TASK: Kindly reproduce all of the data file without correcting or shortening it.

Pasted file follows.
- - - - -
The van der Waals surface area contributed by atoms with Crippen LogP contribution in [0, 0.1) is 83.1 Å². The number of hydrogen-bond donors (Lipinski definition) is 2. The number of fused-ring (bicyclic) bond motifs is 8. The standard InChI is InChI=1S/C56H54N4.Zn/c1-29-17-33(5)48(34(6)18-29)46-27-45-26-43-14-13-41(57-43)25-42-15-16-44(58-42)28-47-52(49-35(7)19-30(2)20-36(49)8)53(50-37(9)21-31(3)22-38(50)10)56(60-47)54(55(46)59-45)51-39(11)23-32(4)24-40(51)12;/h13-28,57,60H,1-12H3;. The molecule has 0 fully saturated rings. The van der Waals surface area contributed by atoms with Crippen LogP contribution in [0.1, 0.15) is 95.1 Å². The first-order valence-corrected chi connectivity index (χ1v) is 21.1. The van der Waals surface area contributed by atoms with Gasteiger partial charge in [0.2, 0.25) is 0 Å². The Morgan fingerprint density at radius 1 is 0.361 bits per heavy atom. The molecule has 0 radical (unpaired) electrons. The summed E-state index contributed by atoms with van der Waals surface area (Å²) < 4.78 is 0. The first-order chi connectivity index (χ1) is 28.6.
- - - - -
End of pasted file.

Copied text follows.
The van der Waals surface area contributed by atoms with Crippen LogP contribution in [0, 0.1) is 83.1 Å². The number of hydrogen-bond donors (Lipinski definition) is 2. The number of fused-ring (bicyclic) bond motifs is 8. The standard InChI is InChI=1S/C56H54N4.Zn/c1-29-17-33(5)48(34(6)18-29)46-27-45-26-43-14-13-41(57-43)25-42-15-16-44(58-42)28-47-52(49-35(7)19-30(2)20-36(49)8)53(50-37(9)21-31(3)22-38(50)10)56(60-47)54(55(46)59-45)51-39(11)23-32(4)24-40(51)12;/h13-28,57,60H,1-12H3;. The molecule has 0 fully saturated rings. The van der Waals surface area contributed by atoms with Crippen LogP contribution in [0.1, 0.15) is 95.1 Å². The first-order valence-corrected chi connectivity index (χ1v) is 21.1. The van der Waals surface area contributed by atoms with Gasteiger partial charge in [0.2, 0.25) is 0 Å². The Morgan fingerprint density at radius 1 is 0.361 bits per heavy atom. The molecule has 0 radical (unpaired) electrons. The summed E-state index contributed by atoms with van der Waals surface area (Å²) < 4.78 is 0. The first-order chi connectivity index (χ1) is 28.6.